Any Questions - Rentals

Any Questions - Rentals

The expert:
Ross Elder is Managing Director of holiday home rental website For more information visit

Effect of Egypt's crisis on Red Sea rentals
Q. I have a holiday home in Sharm el Sheikh which I have been renting out for the past four years. Given the current political situation in Egypt, should I be expecting the number of rentals to drop? Will this affect me in the long term?

Rich Coombes, by email

A. The uncertainty of the situation and the overwhelming scale of protests in Cairo and elsewhere means that holidaymakers are reconsidering their holiday plans. However, Egypt has a strong tourism market and, as such, is likely to recover fairly quickly from any setbacks once the situation becomes more stable. And while demonstrations are affecting the capital and some other cities, Sharm el Sheikh and the Red Sea resorts are calmer and not experiencing any protests. These areas are quite contained resorts, separate from much day-to-day Egyptian life as well as some way from the main disturbances. Therefore, these resorts are still considered to be safe for tourists. You are probably still wise to monitor the situation closely. Whether the violence in Cairo and Alexandria will affect tourism in Sharm el Sheikh remains unclear, but flights and tours are operating as normal and holidaymakers are still being advised that travel to the main tourist resorts is safe.

Deciding what to charge
I am new to the holiday lettings market and am unsure how best to determine my prices. I want to be competitive but I am also aware that I have to make some money at the same time. How would you recommend I go about setting my rates?

Claire Evans, by email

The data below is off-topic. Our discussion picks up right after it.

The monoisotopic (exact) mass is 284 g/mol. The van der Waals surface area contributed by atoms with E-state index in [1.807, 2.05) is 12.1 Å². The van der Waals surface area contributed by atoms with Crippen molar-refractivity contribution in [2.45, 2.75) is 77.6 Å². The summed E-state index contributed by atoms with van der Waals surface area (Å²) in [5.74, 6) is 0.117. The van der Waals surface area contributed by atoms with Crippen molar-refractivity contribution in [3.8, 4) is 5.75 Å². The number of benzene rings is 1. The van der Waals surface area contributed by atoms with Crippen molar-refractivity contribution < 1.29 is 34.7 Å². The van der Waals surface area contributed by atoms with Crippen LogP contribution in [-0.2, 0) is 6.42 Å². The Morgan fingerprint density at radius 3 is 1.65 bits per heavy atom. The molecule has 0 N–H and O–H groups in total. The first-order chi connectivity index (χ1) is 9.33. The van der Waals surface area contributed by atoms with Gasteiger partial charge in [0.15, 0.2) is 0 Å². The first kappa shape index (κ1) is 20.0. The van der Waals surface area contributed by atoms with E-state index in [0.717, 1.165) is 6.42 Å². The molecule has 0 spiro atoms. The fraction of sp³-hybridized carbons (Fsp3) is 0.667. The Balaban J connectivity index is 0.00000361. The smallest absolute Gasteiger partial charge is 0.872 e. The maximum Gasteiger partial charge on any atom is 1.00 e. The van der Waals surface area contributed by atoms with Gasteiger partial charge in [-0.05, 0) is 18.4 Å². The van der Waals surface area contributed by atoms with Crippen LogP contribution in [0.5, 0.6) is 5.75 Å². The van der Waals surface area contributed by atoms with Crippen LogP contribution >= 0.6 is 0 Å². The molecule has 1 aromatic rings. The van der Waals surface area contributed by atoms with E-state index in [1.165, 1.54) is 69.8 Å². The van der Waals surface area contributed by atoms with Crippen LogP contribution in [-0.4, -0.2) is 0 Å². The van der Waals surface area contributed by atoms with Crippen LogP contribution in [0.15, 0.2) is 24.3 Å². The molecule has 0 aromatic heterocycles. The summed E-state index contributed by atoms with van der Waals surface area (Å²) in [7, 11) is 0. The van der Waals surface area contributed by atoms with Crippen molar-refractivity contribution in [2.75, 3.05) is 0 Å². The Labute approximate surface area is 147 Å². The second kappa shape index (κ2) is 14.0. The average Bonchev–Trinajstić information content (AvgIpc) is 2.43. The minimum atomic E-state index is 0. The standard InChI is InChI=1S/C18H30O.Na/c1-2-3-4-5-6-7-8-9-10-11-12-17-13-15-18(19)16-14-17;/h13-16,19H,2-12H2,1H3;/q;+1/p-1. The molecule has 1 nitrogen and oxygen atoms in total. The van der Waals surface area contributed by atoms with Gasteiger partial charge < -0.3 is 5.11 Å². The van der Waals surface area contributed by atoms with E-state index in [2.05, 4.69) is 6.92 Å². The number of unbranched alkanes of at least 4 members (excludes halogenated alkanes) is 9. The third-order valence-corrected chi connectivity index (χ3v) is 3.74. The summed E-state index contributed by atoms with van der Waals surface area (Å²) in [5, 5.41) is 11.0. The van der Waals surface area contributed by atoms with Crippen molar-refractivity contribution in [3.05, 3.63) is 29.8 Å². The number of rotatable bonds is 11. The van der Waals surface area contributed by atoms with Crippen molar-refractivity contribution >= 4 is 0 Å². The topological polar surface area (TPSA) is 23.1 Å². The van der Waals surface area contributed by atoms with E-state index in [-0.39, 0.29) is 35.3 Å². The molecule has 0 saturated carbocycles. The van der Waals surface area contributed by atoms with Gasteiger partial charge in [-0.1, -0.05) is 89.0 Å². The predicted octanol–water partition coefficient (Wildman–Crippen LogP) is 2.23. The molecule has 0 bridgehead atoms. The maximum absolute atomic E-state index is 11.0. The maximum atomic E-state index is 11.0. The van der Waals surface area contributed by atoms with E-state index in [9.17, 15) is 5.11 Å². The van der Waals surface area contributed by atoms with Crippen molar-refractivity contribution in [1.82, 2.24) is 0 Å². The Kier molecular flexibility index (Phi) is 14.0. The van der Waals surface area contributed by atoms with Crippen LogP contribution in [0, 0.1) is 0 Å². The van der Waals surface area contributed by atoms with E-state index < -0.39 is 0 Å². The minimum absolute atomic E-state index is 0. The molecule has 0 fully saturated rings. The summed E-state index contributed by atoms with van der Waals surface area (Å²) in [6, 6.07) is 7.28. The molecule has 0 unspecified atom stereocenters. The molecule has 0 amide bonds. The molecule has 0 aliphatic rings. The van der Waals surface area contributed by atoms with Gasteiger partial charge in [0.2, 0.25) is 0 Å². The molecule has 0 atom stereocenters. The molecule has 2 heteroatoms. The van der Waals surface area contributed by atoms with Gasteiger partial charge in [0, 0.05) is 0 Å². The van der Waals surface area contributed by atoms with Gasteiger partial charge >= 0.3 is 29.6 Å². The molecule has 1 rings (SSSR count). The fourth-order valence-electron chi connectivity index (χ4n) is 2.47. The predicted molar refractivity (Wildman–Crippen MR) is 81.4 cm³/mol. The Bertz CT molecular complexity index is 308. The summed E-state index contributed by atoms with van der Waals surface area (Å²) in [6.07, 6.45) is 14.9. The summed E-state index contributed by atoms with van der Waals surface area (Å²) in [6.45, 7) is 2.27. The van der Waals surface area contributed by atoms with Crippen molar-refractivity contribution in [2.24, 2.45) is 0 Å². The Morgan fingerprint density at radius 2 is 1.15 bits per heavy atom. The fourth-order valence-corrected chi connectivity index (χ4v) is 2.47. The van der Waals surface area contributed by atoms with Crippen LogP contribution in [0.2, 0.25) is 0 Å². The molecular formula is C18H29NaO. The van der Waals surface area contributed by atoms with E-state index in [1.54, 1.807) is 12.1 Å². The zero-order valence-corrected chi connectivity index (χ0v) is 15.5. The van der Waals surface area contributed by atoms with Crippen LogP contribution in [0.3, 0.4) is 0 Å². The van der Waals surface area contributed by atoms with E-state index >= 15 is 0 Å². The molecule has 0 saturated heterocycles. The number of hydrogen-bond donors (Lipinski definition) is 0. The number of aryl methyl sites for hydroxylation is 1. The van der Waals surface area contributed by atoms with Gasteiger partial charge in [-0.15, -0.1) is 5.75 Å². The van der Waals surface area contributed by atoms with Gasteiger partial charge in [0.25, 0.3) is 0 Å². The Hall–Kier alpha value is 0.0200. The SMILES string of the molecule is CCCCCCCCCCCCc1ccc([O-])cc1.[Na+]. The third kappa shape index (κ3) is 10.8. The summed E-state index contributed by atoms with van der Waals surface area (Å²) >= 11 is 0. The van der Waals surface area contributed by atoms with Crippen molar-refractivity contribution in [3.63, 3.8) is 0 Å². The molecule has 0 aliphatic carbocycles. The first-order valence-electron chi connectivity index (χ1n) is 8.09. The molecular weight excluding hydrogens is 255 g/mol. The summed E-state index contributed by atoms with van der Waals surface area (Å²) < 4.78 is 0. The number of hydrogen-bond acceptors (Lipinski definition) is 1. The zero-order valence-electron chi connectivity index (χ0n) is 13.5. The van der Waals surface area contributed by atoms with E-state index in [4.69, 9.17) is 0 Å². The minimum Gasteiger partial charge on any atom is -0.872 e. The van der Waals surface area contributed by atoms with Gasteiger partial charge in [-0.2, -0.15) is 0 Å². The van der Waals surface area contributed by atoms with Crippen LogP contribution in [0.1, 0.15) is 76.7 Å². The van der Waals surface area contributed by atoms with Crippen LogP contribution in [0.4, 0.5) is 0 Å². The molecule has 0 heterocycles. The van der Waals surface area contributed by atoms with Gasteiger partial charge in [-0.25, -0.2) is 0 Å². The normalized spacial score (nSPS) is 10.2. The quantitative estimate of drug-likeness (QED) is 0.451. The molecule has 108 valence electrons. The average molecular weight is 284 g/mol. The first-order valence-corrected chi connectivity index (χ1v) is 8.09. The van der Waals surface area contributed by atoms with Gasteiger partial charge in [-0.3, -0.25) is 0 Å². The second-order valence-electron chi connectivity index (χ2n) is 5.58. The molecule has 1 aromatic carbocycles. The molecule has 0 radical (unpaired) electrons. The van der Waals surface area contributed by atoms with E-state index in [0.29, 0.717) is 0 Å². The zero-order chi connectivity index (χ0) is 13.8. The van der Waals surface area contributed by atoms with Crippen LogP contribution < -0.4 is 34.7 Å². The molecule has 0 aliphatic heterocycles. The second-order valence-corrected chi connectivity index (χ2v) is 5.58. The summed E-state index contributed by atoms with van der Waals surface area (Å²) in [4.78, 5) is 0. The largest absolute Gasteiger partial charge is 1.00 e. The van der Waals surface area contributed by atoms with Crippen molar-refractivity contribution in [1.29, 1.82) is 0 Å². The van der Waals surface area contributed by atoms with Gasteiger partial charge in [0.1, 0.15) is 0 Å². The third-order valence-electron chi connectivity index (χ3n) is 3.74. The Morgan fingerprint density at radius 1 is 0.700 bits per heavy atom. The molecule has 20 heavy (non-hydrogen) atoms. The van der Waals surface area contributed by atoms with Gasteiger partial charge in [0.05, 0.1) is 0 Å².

A. The first step should be to check out your competitors: look online to find properties that are similar to yours – same town or development, same number of bedrooms, properties with or without a pool, similar facilities and so forth. You should try to find as many as possible and develop a rough average or range. It is then up to you to decide what price you would be happy to accept. Bear in mind that, in the current climate, many holidaymakers will be looking for a deal so give yourself a little room for manoeuvre. If your property has a unique selling point then there is no harm in raising your rates, but be sure to make it clear in your marketing why it is that you are charging more, i.e. shout loudly about your USP and why it makes the ultimate difference to a holiday in your home. Take care not to price yourself too high unless your USPs are clear, as nobody is likely to book if they can find something similar nearby for less. Equally, setting your prices too low should be avoided – having rates that are noticeably lower than those of similar properties is likely to make holidaymakers suspicious about what might be wrong with the property. People are aware of what to expect for the price they are paying so don't undersell your property. The final thing to think about is seasonality. Think about if yours is a year-round destination or more seasonal. You may have to charge less out of season in order to try to fill your property and this is where flexibility in your pricing versus your outgoings comes in to play. In the shoulder and off peak periods the competition for guests is greater, so you're ability to persuade previous guests back on a discount could be the trick you need to have up your sleeve. Always be sure to check the school calendars. These periods should lead to an increase in demand and you'll find many of your competitors charge a little extra for summer holidays, Christmas, Easter and half-term. You can apply a similar logic for local festivals or events.


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